The Franklin's Tale

By: Elizabeth Spain

The Franklin

In the Canterbury Tales, the Franklin is a significantly less corrupt character than the rest. He was known to house people and his reputation grew to be "the patron saint of hospitality/of his part of the country"(342-343). His characteristic of having a great love for food is what stands out to the other pilgrims on the journey. He is described to always have plenty of high quality food and as having the best furnished wine cellar (344). With these few downgrading characteristics regarding his food, the Franklin is shown to still be one of the 'good people' as he outshines these bad qualities with intentions of being the most worthy landholder (362).

Summary

The Franklin tells the story of a love triangle between a Knight, his wife, and a Squire. To begin, this tale speaks of how the Knight, Arveragus of Kerru, loves a very beautiful woman, Dorigen, and he has to win her love. She finally agrees to marry him and they swear to each other to have an equal relationship in which neither man nor woman is better than the other. Marriage itself is defined as the simultaneous acceptance of lordship and servitude to one's spouse. After their actual marriage, Arveragus leaves for two years to fight at war and to seek glory. Because of his absence, Dorigen becomes incredibly depressed. To help her cope, her friends often take her out to distract her from the depression. In one of these outings, she was along the coastal cliffs and asks God why he would create such things as the rocks on the cliffs because they serve no purpose to man other than to kill people as they come in from sea. On May 6th, Dorigen and her friends go to the gardens where the friends have fun but Dorigen continues to be depressed. Here, a Squire, Aurelius, dances with Dorigen. After they dance, he tells her that he loves her (as he has for two years) which she did not know. When he asks her to love him in return Dorigen tells him that she will love him when he makes all of the rocks on the coast of their town, Brittany, disappear and no longer be a danger.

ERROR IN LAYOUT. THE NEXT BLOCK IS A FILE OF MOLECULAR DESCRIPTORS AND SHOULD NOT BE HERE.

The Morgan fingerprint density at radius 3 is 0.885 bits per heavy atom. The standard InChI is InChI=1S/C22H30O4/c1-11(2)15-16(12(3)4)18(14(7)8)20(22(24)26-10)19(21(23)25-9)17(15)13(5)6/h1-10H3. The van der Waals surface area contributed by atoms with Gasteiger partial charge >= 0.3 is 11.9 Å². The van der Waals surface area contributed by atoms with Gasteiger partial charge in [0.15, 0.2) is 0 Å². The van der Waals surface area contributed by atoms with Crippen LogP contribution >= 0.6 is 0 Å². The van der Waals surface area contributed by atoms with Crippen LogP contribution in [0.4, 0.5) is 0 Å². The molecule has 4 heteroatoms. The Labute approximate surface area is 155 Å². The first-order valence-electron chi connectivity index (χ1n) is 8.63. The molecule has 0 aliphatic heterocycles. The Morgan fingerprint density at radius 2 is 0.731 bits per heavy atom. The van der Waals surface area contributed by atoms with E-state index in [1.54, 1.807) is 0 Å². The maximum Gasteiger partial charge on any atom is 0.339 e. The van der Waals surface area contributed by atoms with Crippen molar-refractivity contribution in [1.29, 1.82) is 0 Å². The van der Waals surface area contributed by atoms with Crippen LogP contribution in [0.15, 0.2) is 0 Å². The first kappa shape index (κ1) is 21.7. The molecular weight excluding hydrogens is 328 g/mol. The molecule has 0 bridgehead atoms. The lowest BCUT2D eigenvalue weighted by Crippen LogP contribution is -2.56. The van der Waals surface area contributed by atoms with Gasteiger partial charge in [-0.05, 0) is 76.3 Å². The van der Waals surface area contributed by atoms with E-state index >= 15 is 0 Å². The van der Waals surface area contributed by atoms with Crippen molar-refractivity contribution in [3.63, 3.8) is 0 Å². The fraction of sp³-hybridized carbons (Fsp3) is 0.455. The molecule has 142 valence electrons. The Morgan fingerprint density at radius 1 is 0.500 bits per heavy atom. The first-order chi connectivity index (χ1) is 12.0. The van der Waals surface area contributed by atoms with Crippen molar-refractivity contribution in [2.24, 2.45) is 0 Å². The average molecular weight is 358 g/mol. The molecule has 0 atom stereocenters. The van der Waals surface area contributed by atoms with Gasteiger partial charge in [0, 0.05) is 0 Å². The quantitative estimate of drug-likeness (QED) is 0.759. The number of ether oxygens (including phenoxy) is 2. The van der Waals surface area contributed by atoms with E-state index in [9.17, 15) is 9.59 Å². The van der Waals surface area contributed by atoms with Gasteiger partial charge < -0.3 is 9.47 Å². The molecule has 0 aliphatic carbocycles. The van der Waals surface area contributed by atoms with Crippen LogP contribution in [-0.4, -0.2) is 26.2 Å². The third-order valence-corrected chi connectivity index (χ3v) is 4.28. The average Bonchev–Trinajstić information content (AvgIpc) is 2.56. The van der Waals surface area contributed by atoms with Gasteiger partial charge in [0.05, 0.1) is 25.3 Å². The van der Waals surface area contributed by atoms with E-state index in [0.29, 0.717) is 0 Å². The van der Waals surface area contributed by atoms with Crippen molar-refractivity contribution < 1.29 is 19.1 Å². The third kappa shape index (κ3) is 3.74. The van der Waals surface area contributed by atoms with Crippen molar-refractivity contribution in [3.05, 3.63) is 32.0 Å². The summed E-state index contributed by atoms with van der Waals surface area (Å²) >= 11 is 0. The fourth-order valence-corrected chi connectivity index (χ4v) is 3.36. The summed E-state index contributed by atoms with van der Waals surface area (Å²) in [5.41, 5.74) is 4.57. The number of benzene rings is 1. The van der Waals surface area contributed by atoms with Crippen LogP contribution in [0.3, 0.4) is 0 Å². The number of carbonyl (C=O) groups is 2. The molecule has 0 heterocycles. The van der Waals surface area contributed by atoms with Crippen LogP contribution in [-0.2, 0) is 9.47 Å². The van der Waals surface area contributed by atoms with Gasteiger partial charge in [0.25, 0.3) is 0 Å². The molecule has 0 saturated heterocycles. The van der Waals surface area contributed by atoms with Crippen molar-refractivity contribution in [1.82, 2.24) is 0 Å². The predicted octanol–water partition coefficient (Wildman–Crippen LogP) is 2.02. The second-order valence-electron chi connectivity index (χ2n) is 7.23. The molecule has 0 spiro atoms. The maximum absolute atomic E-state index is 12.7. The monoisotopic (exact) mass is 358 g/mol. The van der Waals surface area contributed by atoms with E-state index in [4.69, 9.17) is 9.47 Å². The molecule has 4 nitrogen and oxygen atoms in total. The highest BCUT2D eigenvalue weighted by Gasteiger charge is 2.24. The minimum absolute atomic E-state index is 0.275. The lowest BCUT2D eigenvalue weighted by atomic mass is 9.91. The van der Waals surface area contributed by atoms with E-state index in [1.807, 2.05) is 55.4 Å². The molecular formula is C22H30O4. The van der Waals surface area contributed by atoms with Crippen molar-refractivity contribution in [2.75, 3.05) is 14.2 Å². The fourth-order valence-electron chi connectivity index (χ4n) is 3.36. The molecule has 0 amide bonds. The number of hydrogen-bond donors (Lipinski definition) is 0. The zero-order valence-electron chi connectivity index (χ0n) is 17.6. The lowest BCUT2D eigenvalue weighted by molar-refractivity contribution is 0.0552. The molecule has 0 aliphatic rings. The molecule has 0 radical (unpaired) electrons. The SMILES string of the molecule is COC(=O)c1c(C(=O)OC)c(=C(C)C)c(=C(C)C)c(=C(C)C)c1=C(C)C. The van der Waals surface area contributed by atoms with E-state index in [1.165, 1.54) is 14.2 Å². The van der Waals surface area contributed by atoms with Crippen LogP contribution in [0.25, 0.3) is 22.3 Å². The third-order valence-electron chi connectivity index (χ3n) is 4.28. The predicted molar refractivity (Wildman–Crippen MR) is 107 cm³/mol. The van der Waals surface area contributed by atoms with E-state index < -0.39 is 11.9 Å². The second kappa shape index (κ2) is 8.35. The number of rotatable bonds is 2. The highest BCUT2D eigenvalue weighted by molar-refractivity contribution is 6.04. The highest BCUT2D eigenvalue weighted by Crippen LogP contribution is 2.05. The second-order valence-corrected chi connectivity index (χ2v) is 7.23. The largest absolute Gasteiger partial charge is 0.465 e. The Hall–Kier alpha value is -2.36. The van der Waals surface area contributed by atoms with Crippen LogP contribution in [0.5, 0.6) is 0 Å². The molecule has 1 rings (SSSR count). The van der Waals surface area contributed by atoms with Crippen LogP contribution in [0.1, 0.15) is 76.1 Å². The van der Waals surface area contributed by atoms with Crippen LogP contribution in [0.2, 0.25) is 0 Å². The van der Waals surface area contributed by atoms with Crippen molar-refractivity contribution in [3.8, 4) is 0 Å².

Soon after, Arveragus returns home and Dorigen is released of her depression. This sends Aurelius into a depression because even with his prayers, he was not able to rid the coastline of the dangerous rocks and will never be able to have the love of Dorigen. For two years, Aurelius' brother cares for him as "To outward appearance his heart was whole/ but within his breast the sharp arrow remained"(383-384). The brother and Aurelius then travel to Orléans to find a magician who can make the rocks disappear to win Dorigen's love. When the magician comes to Brittany, he creates the illusion that the rocks have disappeared. Dorigen spirals back into depression as she knows she has to fulfill her promise of sleeping with Aurelius. To get out of this, she decides to kill herself. When her husband returns home for the second time, she tells him and he tells her that she should fulfill her promise because he cannot live without her. Dorigen then goes back to the gardens to sleep with Aurelius but as he sees that she is deeply saddened by this; he releases her from the promise. Arveragus goes to compensate Aurelius for the release of the promise but Aurelius refuses to accept the money as he explains how it was only an illusion and he did not fulfill the deal. After this, Arveragus and Dorigen live happily with the equal marriage that they agreed upon.

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Moral of the Tale

In this tale, the Franklin is attempting to prove the values of a good marriage lead to happiness. He does this by successfully setting up the characters to have equality and true love for each other. By providing the conflict of Aurelius, the Franklin is showing that even with the formation of a love triangle and the potential to be unfaithful in the marriage, the strength of the couple to work together and accept each other will make everything be ok in the end. With the end of the story showing the couple to live on happily and in love, the Franklin officially proves his idea that equality in marriage leads to a happy life.

Essential Questions

How does equality in marriage affect life outside of the marriage? Create more happiness? Create more struggles?


If an 'impossible task' is completed, should the promiser uphold their end of the bargain if the task was never meant to be completed?

The Franklin's Tale - animated

One Thing I Had to Research

To have a better understanding of the moral of the story I had to research what a typical marriage was like in the 14th Century, when this story was set. In my research I found that marriage was often something that was much more involved in economy and legality rather than love. This is why the Franklin provides so much emphasis on the idea of the true love between Dorigen and Arveragus and their pledge of equality to each other. The commitment that they made and the marriage for love was something revolutionary of the time and the emphasis on these two things in relation to what the reality of the time period was even further proves the purpose of the Franklin's moral to the story.

Five Vocabulary Words

Forbearance: an abstaining from the enforcement of a right

Roundelays: a song in which a phrase, line, or the like, is continually repeated

Beneficence: the doing of good; active goodness or kindness; charity

Languor: lack of energy or vitality; sluggishness

Jugglery: any trickery or deception